Linked with Baitul Salaam Network.
She is one of the 1000 women proposed for the Nobel Peace Price 2005.
Hadayai Majeed’s vision is both simple and huge: Give Muslim women the tools to change their climate by changing themselves. A member of a religion that is focused on service, Hadayai was called to reach out to her sisters in 1997, when she founded Baitul Salaam Network, Inc. to help victims of domestic abuse. The goal of the network, headquartered in Georgia, U.S., is to end silence about domestic violence and to help abused Muslim women and children with shelter, food, and clothing. They are taught strategies for self-sufficiency – how to be confident in speech, mannerisms, and body language … (1000peacewomen 1/2).
She says: “Just after we opened, a child of one of our residents danced in the middle of the floor, dived head-first into the toy box and squealed with joy. I knew then we were doing the right thing”.
Her public profile on plaxo.com.
Hadayai Majeed – USA
She works for the Baitul Salaam Network, Inc.
(1000peacewomen 2/2): … Hadayai’s marriage was one of neglect and denigration. But when she sought intervention, counsel, encouragement and financial assistance from Muslim family and friends, she was told she was at fault. The policy of the community’s one shelter was to tell abused women to be quiet and to “move on.” Instead, Hadayai saw a need and she moved to fill it.
Although her mother was a social worker, Hadayai had avoided following in her footsteps, observing its personal demands. But in 1997, she responded to the call of her faith and founded Baitul Salaam Network. The vision of the network is to provide a community in which women are self-empowered through their spiritual beliefs and in which community the liberties and rights of every person are respected.
Hadayai remembers when she first knew she had done the right thing in creating Baitul Salaam: “Just after we opened the shelter in 1999, a child of one of our first residents danced in the middle of the floor, dived head first into the toy box, and squealed with joy.”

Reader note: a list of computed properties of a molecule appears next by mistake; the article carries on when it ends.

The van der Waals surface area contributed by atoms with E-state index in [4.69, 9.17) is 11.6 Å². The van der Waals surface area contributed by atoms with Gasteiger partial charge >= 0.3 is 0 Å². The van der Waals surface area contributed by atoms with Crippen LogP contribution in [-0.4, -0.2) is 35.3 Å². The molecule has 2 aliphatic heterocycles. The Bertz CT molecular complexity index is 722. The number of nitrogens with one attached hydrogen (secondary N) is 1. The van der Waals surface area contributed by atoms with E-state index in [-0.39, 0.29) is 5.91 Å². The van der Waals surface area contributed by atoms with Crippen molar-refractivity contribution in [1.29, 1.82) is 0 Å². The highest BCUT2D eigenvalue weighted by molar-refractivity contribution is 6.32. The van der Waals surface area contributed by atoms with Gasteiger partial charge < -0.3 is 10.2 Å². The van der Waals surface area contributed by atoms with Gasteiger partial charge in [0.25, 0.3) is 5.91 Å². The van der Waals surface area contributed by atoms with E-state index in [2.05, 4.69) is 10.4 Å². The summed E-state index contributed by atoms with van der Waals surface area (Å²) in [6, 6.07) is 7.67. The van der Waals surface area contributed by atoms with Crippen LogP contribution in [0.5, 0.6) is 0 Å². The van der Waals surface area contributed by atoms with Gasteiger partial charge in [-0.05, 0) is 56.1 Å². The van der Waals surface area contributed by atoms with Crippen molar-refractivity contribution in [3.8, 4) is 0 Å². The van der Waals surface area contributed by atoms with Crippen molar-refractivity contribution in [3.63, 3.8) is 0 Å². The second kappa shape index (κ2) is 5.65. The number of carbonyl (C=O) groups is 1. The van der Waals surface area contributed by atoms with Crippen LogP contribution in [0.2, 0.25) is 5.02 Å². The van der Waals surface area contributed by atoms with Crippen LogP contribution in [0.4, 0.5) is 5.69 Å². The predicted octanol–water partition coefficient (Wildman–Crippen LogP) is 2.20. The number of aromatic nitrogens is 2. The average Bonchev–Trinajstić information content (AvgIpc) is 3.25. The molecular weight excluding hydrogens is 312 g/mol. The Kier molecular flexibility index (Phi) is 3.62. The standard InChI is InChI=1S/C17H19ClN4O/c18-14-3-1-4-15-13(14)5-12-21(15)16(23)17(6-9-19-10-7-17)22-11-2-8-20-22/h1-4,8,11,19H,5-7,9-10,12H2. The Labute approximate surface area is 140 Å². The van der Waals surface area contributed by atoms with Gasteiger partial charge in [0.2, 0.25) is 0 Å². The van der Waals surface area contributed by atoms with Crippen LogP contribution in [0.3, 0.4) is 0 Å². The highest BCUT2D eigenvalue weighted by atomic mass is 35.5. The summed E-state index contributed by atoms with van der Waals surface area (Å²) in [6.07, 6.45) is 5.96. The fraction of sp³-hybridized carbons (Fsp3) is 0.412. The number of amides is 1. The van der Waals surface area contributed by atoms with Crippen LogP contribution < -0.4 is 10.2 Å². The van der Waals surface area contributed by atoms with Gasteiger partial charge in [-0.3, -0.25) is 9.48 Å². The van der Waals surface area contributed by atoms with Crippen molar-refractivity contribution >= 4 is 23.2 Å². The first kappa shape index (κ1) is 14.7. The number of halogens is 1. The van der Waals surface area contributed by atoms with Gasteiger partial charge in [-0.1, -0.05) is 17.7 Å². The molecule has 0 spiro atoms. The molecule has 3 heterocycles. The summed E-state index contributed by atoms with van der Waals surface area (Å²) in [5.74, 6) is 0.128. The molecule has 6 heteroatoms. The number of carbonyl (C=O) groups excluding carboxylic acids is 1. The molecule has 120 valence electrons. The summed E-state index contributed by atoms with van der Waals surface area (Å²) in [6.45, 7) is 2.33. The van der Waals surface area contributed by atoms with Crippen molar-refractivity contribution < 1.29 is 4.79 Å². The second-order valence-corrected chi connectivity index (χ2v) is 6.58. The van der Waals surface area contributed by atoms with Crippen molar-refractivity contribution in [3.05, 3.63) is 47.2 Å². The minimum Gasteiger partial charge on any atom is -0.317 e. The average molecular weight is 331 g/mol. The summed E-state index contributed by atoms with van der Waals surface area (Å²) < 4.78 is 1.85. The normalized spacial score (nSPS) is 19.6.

Baitul Salaam Network operates at local, state, and national levels; requests for help are frequent. Locally, the network focuses on shelter, prevention, and intervention trainings. Information about the program is widely disseminated on bulletin boards in masjids (mosques), Islamic centers, and on the Internet. Hadayai is a frequent presenter at her masjid in Atlanta, and at national conferences and women’s gatherings. She is a recognized resource concerning abused and neglected Muslim women and children for social workers, mental health professionals, and abuse victims’ advocates throughout the state of Georgia.
Hadayai has been challenged by lack of cooperation from some Muslim leaders, who interpret her work as “rebellious.” Nevertheless, the group has succeeded in making domestic violence awareness a focus of national conferences, and some local leaders now give khutbahs (Friday prayer lectures) to raise awareness about the issue. The organization and its leaders have received formal recognitions from several Muslim organizations and from the state of Georgia.
Perceived as troublemakers, Hadayai’s group has had difficulty communicating their mission. Sisters who feared loss of favored status among men would not embrace the cause and in some cases were used as pawns to fight against the effort. Any association with feminism is alienating in the Muslim culture, and the group lost funding and co-founders because of a perceived affiliation. Confidence from women has been slow in coming.
“Our plan is to build a viable organization that will be here when we are long gone from this earth,” says Hadayai. “We want the issue not to be hidden and for people to be able to report in safety and begin to rebuild their lives in dignity without fear of any form of reprisal. We see this as being accomplished through constant reminders, examples of victims living free and productive lives. We plan to change the climate by changing ourselves. As a survivor, the best thing I can do for victims and other survivors is to be successful, happy and stay free of abuse.
“We need more moral support,” said Hadayai. “We need victims to not be afraid after they are safe to come back and help. We need all victims (male and female) not to be ashamed of having been a victim. No more guilt from this issue. When more survivors stop hiding from their past (the ones who can do so without fear of harm) and speak out and up you will see a change in our society.” (1000peacewomen 2/2).
The book:Muslim Networks: from medieval scholars to modern feminists, 2005;
Poetry and Art by Muslim Women and Children, Aug. 2004;